The affected areas of the body may also be painful or swollen. Reddened skin is also a sign of the disease. Most complaints occur during sleep and can have a negative effect on the quality of sleep or even wake up the person concerned. Hyperabduction syndrome can usually be diagnosed by a general practitioner. During treatment, however, interventions by various specialists are necessary in order to permanently resolve the symptoms. The life expectancy of those affected is usually not reduced by the disease.
Treatment & Therapy
Hyperabduction syndrome only requires further therapy in the rarest of cases. The disturbances that occur are unpleasant, but not particularly dangerous. Apart from that, they usually disappear into thin air as soon as the affected person repositions the arm. If the patient suffers from the syndrome, the doctor may recommend a conservative therapy method, in which he attaches his arm to the leg of the respective side before going to bed.
In this fixed position, there are no more complaints, since the arm can no longer be brought to maximum abduction head-to-head. A conventional sling can be used for fixation. If there is severe tightness under the pectoralis minor muscle and the scapula, an invasive procedure can be used to resolve the causal tightness. However, such an intervention is only indicated if the blockage persists and the vessels and nerves are at risk of permanent damage.
In the case of patients whose job regularly requires maximum abduction of the arms at the head, surgical resolution of the existing narrowness can make sense, for example. The operation takes the form of a deinsertion of the pectoralis minor muscle. As a rule, the hyperabduction syndrome never recurs in patients treated in this way.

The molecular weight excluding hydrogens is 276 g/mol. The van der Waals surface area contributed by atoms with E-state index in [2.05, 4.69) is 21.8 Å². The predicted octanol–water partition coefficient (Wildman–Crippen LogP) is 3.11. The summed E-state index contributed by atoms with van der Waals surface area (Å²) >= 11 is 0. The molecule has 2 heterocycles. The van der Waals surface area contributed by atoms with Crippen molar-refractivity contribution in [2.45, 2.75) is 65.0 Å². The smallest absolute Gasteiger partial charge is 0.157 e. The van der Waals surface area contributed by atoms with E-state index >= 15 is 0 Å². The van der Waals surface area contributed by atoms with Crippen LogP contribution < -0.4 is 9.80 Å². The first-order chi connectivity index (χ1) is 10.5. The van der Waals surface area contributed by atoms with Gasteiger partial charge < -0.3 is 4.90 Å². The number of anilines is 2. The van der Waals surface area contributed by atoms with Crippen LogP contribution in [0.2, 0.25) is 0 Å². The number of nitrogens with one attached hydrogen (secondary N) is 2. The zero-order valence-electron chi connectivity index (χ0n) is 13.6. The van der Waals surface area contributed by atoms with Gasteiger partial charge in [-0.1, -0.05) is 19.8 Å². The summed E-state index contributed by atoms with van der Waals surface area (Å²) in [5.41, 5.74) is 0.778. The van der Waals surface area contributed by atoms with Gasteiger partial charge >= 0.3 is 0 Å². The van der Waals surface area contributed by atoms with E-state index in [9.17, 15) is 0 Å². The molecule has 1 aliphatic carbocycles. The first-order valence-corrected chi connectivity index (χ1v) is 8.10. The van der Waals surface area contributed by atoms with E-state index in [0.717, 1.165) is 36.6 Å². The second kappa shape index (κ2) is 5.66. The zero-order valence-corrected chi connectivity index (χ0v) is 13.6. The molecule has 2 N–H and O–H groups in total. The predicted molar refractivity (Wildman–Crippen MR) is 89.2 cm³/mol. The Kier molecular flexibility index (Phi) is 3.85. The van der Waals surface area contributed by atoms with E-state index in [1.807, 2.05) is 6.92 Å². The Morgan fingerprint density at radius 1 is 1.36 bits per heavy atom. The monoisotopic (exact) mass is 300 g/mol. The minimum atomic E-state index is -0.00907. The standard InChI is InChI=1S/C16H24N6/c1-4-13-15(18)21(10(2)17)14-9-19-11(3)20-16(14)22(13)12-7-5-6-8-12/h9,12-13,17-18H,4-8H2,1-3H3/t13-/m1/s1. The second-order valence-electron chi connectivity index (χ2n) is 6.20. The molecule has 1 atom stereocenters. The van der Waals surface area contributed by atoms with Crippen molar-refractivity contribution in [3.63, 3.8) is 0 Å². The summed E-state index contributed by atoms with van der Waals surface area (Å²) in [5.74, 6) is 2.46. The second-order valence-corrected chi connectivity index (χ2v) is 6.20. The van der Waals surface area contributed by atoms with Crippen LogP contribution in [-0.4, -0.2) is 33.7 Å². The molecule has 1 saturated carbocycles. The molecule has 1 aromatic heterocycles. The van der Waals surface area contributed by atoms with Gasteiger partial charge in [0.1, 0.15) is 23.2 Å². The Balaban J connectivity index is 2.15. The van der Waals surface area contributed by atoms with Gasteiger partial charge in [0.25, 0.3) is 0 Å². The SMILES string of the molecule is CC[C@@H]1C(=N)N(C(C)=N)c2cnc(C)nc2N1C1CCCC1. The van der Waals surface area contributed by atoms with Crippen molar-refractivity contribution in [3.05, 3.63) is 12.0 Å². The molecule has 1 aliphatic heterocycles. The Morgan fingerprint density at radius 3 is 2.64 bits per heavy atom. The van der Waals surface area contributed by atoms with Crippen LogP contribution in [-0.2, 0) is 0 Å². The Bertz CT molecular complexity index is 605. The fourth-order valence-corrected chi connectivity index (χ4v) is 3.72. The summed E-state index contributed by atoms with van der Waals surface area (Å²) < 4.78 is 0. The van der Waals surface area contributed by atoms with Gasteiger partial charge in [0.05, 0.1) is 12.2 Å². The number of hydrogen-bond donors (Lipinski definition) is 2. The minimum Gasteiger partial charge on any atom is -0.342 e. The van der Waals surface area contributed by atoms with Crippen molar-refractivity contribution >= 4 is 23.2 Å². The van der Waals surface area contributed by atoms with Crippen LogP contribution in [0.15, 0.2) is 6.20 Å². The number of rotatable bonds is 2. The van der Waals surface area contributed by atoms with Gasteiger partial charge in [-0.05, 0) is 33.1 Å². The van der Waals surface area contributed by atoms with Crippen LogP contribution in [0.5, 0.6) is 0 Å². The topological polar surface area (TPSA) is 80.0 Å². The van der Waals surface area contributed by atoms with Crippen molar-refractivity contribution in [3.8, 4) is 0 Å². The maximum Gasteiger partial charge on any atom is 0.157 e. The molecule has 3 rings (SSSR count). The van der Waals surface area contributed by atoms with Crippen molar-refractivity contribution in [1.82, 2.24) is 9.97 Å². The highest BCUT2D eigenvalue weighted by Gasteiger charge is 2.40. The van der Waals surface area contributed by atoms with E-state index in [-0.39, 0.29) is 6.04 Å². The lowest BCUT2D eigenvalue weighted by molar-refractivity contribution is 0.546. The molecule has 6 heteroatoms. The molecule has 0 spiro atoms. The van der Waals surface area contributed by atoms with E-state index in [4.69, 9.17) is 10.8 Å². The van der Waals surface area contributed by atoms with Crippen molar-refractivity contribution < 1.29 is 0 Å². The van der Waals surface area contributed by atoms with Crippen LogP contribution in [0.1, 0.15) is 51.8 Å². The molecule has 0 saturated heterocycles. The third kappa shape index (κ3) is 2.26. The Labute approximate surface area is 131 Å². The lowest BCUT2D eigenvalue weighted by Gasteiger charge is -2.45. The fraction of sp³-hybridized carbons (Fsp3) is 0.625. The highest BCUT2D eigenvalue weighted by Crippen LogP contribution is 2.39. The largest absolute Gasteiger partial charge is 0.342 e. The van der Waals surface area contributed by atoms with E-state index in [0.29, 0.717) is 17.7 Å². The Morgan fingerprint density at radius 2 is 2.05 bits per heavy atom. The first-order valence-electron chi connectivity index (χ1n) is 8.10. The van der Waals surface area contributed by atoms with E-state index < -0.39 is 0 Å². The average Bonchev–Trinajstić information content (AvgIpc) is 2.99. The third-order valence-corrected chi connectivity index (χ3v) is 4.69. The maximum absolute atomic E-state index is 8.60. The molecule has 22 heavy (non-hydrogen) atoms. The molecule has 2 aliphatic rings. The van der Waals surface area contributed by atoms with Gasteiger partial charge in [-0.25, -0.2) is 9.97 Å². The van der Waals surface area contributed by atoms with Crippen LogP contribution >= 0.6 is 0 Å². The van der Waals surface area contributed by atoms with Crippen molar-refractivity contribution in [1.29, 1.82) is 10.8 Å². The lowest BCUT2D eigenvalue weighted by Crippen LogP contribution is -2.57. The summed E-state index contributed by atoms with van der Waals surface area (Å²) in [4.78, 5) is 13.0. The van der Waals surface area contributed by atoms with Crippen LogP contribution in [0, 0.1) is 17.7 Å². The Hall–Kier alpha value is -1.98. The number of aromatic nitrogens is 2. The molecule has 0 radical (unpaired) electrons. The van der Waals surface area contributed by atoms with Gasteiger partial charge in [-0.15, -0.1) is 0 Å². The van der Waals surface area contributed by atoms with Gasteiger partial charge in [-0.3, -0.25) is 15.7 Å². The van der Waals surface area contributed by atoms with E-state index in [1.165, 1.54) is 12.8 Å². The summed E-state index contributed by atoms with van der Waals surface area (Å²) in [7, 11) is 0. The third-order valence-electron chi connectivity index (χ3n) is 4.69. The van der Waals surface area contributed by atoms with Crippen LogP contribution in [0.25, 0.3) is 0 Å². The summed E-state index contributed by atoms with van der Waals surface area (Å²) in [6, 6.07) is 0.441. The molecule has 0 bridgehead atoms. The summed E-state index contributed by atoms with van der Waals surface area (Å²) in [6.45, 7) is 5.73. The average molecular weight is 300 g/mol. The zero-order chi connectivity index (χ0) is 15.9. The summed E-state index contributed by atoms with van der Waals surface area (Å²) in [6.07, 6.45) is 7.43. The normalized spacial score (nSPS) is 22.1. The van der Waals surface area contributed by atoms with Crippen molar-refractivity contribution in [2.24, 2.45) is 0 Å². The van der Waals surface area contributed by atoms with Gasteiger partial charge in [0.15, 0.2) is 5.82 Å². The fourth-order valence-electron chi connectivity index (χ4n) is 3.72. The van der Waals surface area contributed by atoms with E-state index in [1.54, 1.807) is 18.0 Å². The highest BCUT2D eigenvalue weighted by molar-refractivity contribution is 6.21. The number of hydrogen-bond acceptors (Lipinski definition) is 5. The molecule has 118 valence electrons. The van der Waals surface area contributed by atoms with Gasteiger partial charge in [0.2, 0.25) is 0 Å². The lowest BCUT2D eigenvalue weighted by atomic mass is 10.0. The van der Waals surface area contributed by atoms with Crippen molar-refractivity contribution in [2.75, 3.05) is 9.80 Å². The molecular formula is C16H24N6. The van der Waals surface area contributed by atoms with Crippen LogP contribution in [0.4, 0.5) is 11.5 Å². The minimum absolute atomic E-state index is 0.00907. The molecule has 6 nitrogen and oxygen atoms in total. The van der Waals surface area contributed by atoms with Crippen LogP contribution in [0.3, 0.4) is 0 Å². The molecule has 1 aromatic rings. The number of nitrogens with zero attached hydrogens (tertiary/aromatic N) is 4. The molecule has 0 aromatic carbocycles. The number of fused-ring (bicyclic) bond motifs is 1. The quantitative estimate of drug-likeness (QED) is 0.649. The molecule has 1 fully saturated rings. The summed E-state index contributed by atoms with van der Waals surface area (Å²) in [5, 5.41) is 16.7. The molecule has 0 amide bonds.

Outlook & Forecast
The prognosis of hyperabduction syndrome is very favorable. Normally, there is no need for action, as spontaneous healing occurs. The complaints resolve completely on their own within a short period of time. Consequential damage or impairments are not to be expected in the long term. The inconveniences encountered are temporary and do not cause permanent damage. Sufficient rest and rest should take place for the occurrence of freedom from symptoms. This shortens the healing time. In addition, the self-healing powers are better activated.
Over the course of life, hyperabduction syndrome can occur again. In these cases, the prognosis is also favorable. The return of the symptoms does not lead to any changes in the healing process. If the affected person continues to exert undiminished strain on his body despite the existing symptoms, a delay in the healing process can be expected. This interrupts the time needed for regeneration and triggers the delays. In order to avoid consequential damage or inflammation in the organism, the affected person should adhere to the guidelines of rest or immobilisation of the arm. Otherwise complications are to be expected.